CPR First Aid

Using Automated External Defibrillators (AEDs): The Step-by-Step Guide

Using Automated External Defibrillators (AEDs): The Step-by-Step Guide

Have you ever witnessed a first aider use an automated external defibrillator (AED) for someone who has had cardiac arrest? It may look intimidating. Using an automated external defibrillator (AED) involves steps that are part of first aid management and are vital in saving a person’s life. Knowing how to use an AED, properly follow these steps and respond to other emergencies may be learned by enrolling in a first aid course available in Modbury. These first aid steps will be discussed below.

What are Defibrillators?

Defibrillators are medical devices that give a high electric shock to a person’s heart in an attempt to restore its correct rhythm.

"Medical device shocks heart to restore rhythm."

How do Defibrillators Work?

Defibrillators depolarize the whole heart system, giving the heart a “fresh start” to repolarize and return to a normal heartbeat. After this process, which is called defibrillation, the new heartbeat will be monitored by the defibrillators. Depending on the rate, the defibrillators will advise you to either repeat the process or make sure the patient does not slip back into arrhythmia. If the shock is not strong enough, the heart may not completely repolarize, causing the continuity of arrhythmia.

What are Depolarization and Repolarization?

Cardiac cells at rest are in a polarized state as there is no electrical activity. There is a resting potential when the cell membrane of the cardiac muscle cell separates different concentrations of ions (sodium, potassium, and calcium).

In depolarization, the ions cross the cell membrane and cause an action potential. The movement of ions across the cell membrane (through sodium, potassium, and calcium channels), is the drive that leads to the contraction of the cardiac cells/muscle. Depolarization with the corresponding contraction of myocardial muscle moves like a wave through the heart.

In repolarization, the ions return to their previous resting state, leading to the relaxation of the myocardial muscle.

What is Arrhythmia?

Arrhythmia is an abnormal heart rhythm that is known to be the immediate cause of cardiac arrest. It may be caused by the following:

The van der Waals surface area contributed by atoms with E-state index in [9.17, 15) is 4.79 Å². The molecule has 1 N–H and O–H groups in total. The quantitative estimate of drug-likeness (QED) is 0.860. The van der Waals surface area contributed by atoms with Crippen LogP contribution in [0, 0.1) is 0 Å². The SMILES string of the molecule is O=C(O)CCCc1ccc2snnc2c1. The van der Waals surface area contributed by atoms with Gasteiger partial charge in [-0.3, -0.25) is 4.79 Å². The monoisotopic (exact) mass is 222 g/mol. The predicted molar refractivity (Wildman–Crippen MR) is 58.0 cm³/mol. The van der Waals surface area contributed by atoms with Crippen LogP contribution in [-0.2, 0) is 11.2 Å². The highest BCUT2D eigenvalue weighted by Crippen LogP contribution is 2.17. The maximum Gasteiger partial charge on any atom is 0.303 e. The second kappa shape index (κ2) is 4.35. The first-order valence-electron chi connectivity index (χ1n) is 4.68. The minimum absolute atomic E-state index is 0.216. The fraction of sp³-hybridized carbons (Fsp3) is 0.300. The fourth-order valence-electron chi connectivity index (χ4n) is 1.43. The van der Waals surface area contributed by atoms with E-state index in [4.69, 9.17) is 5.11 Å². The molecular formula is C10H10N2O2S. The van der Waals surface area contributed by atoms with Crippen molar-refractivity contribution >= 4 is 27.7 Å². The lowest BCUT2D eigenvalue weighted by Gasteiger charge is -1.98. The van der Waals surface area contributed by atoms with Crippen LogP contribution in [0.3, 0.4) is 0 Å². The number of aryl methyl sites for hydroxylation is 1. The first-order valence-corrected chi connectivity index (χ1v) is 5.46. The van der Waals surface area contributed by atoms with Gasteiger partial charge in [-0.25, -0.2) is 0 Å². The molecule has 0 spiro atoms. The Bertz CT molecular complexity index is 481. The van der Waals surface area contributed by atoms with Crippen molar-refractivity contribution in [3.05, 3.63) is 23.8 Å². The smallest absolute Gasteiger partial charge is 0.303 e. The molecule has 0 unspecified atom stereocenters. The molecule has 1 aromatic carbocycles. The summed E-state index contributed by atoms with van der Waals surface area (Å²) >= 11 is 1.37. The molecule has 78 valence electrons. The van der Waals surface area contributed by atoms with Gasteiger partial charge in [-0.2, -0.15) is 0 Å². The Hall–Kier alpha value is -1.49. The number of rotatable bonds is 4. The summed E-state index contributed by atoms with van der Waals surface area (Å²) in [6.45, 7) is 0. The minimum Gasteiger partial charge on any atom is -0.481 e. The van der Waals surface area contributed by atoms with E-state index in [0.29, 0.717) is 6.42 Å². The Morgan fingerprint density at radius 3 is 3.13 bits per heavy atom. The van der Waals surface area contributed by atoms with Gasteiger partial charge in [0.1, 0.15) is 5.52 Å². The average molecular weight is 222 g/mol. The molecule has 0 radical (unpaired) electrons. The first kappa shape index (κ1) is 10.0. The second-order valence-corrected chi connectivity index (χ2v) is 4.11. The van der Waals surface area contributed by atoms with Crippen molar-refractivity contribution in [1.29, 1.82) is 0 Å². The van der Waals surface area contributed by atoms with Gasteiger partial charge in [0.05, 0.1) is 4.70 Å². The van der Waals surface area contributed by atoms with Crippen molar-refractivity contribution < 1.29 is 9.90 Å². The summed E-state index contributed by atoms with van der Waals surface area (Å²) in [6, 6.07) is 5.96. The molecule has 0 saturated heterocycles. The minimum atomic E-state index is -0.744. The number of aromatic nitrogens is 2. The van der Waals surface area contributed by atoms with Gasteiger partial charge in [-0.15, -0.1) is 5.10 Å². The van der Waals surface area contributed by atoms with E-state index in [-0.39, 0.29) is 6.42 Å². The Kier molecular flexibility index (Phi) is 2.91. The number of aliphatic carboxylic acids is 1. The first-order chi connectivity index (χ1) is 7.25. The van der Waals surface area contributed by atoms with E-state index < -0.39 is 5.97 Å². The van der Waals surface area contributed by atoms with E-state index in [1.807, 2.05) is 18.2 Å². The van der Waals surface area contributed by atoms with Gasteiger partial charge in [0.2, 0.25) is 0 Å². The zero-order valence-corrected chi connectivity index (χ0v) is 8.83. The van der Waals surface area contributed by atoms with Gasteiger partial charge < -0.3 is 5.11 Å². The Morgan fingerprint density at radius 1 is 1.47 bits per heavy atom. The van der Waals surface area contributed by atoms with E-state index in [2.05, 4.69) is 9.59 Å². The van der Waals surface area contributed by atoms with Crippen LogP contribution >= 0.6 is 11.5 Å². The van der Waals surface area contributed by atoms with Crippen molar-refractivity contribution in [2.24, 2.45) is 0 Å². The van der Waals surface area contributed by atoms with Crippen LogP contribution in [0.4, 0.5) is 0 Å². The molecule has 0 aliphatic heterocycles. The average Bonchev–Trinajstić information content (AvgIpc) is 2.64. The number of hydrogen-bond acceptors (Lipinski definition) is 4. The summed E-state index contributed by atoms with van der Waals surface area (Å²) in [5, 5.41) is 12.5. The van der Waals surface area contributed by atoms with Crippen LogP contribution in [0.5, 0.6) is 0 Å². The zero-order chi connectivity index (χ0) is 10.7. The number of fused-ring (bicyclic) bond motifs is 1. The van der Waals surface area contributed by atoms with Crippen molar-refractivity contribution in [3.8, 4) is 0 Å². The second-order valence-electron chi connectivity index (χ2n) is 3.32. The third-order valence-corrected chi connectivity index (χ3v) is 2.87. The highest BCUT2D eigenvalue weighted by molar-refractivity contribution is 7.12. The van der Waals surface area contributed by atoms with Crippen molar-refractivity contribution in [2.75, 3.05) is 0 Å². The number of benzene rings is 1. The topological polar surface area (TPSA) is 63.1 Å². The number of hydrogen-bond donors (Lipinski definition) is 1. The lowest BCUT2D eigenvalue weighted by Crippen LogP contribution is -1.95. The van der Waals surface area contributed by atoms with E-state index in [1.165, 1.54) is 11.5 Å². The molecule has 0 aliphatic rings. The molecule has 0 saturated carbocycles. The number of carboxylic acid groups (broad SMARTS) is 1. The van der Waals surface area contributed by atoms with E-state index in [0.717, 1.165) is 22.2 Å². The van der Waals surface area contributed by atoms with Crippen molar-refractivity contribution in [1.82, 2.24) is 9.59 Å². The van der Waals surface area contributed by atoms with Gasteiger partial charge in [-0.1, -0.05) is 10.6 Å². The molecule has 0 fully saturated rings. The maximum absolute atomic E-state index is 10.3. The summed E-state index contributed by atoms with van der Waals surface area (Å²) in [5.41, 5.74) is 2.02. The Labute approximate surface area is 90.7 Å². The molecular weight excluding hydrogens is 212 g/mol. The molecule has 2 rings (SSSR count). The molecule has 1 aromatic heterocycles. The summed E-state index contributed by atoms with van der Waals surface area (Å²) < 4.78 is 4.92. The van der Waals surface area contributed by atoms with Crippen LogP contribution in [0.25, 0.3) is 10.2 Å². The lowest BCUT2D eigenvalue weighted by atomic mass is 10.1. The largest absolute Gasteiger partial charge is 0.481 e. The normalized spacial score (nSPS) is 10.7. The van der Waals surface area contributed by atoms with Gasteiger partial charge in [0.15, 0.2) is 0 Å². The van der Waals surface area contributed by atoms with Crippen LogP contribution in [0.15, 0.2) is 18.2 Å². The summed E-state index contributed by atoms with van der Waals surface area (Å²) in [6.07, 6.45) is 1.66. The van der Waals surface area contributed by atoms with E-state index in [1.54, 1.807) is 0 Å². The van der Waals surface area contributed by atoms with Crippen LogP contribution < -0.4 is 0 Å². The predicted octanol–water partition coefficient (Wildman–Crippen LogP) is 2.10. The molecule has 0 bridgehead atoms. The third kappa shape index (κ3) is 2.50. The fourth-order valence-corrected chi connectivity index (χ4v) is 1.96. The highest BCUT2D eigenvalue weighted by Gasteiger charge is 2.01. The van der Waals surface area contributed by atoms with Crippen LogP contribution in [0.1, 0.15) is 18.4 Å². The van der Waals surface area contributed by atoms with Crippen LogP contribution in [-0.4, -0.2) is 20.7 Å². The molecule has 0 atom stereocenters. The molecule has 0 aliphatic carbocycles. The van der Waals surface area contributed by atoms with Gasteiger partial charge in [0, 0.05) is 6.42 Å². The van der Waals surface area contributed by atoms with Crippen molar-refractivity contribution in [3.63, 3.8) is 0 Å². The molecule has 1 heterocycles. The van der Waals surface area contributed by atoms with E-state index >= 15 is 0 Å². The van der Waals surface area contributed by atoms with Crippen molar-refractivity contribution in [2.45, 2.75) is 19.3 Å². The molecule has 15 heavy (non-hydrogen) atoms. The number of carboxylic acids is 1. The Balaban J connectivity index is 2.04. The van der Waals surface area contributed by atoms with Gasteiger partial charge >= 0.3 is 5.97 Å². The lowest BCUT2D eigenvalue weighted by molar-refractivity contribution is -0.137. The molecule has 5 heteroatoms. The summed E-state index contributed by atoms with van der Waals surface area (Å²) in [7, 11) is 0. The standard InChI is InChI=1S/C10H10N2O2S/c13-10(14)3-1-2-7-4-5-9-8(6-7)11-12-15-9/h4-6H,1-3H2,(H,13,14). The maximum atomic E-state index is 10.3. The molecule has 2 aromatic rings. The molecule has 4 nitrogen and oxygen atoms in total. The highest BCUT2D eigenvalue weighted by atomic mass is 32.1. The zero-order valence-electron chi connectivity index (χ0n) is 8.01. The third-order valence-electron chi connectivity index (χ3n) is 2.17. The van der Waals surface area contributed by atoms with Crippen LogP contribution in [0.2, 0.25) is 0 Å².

• Existing heart disease
  • An imbalance between electrolytes in your blood
  • Heart injury
  • Medications
  • There is a problem with the electrical signals in your heart

These may increase the risk of having an arrhythmia.

What is Cardiac Arrest?

Cardiac arrest may happen due to a malfunctioning heart that leads it to suddenly stop pumping blood. When it happens, there may be a loss of heartbeat, breathing, and consciousness. It may also lead to a person’s disability or death if a first aid response is not done immediately. First aid treatment may be performing cardiopulmonary resuscitation (CPR) and using a defibrillator.

What are the Types of Defibrillators?

Defibrillators come in different types. Each type may be used only by a certain group of people and in certain situations. These are the following:

  • Advanced Life Support Defibrillators
  • Implantable cardioverter-defibrillators (ICDs)
  • Wearable defibrillators
  • Automated External Defibrillators (AED)

Each type of defibrillator has its capabilities and size.

What are Advanced Life Support Defibrillators?

This type of defibrillator is usually found in hospitals and emergency medical transport vehicles. They may be used by a medical professional to control the patient’s heart rate and manually intercede if a shock is required. It may have most or all of the following distinct features:

  • Offers an advisory or AED function (waveform analysis and shock recommendations).
  • Offers SpO2, a means to monitor the oxygenation level of the patient via an external sensor.
  • Has an external pacing capability to allow external pacing of bradycardic rhythms.
  • Monitor carbon dioxide levels (capnography).
  • Automatically measure the patient’s blood pressure via a blood pressure cuff, called Non-Invasive Blood Pressure (NIBP).

Advanced Life Support Defibrillators are known to have the most advanced monitoring parameters among all types of defibrillators.

Hospital-grade defibrillator for professional use in controlling heart rate & administering shocks.

What are Implantable cardioverter-defibrillators (ICDs)?

ICDs are found inside a person’s body as these are surgically inserted into a patient’s chest. This is performed by a doctor, health, or medical professional on people who are at high risk of having a cardiac arrest. According to the Heart Organization, newer ICDs may have the following functions:

  • Provide “overdrive” pacing to electrically convert a sustained ventricular tachycardia (fast heart rhythm).
  • Provide “backup” pacing if bradycardia (slow heart rhythm) occurs.
  • Storage of detected arrhythmic events.
  • Ability to perform electrophysiologic testing.

Implantable cardioverter-defibrillators (ICDs) are implanted in a pouch under the skin of the chest or abdomen.